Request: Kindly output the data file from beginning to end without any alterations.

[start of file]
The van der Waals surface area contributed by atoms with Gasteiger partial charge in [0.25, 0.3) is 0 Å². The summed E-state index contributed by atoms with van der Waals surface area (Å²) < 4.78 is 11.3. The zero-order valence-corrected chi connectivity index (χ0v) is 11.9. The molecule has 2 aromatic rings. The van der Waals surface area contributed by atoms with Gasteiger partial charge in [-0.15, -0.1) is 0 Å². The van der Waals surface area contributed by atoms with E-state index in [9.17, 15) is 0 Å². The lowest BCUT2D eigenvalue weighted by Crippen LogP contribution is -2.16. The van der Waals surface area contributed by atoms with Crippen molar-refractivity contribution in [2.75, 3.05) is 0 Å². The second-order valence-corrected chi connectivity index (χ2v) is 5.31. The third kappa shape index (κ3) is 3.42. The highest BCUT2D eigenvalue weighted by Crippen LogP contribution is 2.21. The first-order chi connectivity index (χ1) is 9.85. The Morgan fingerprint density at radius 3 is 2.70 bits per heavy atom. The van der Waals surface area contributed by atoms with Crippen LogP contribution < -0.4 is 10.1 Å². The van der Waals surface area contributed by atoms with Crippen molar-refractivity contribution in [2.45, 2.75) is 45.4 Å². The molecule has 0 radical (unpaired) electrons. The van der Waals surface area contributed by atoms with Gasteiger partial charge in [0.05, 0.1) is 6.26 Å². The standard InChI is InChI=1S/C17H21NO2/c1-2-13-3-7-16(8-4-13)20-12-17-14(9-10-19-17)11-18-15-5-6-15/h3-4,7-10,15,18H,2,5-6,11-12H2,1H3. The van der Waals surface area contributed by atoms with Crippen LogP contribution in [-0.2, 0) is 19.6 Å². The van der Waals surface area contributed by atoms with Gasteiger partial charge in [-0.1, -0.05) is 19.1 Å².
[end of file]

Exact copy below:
The van der Waals surface area contributed by atoms with Gasteiger partial charge in [0.25, 0.3) is 0 Å². The summed E-state index contributed by atoms with van der Waals surface area (Å²) < 4.78 is 11.3. The zero-order valence-corrected chi connectivity index (χ0v) is 11.9. The molecule has 2 aromatic rings. The van der Waals surface area contributed by atoms with Gasteiger partial charge in [-0.15, -0.1) is 0 Å². The van der Waals surface area contributed by atoms with E-state index in [9.17, 15) is 0 Å². The lowest BCUT2D eigenvalue weighted by Crippen LogP contribution is -2.16. The van der Waals surface area contributed by atoms with Crippen molar-refractivity contribution in [2.75, 3.05) is 0 Å². The second-order valence-corrected chi connectivity index (χ2v) is 5.31. The third kappa shape index (κ3) is 3.42. The highest BCUT2D eigenvalue weighted by Crippen LogP contribution is 2.21. The first-order chi connectivity index (χ1) is 9.85. The Morgan fingerprint density at radius 3 is 2.70 bits per heavy atom. The van der Waals surface area contributed by atoms with Crippen LogP contribution < -0.4 is 10.1 Å². The van der Waals surface area contributed by atoms with Crippen molar-refractivity contribution in [2.45, 2.75) is 45.4 Å². The molecule has 0 radical (unpaired) electrons. The van der Waals surface area contributed by atoms with Gasteiger partial charge in [0.05, 0.1) is 6.26 Å². The standard InChI is InChI=1S/C17H21NO2/c1-2-13-3-7-16(8-4-13)20-12-17-14(9-10-19-17)11-18-15-5-6-15/h3-4,7-10,15,18H,2,5-6,11-12H2,1H3. The van der Waals surface area contributed by atoms with Crippen LogP contribution in [-0.2, 0) is 19.6 Å². The van der Waals surface area contributed by atoms with Gasteiger partial charge in [-0.1, -0.05) is 19.1 Å².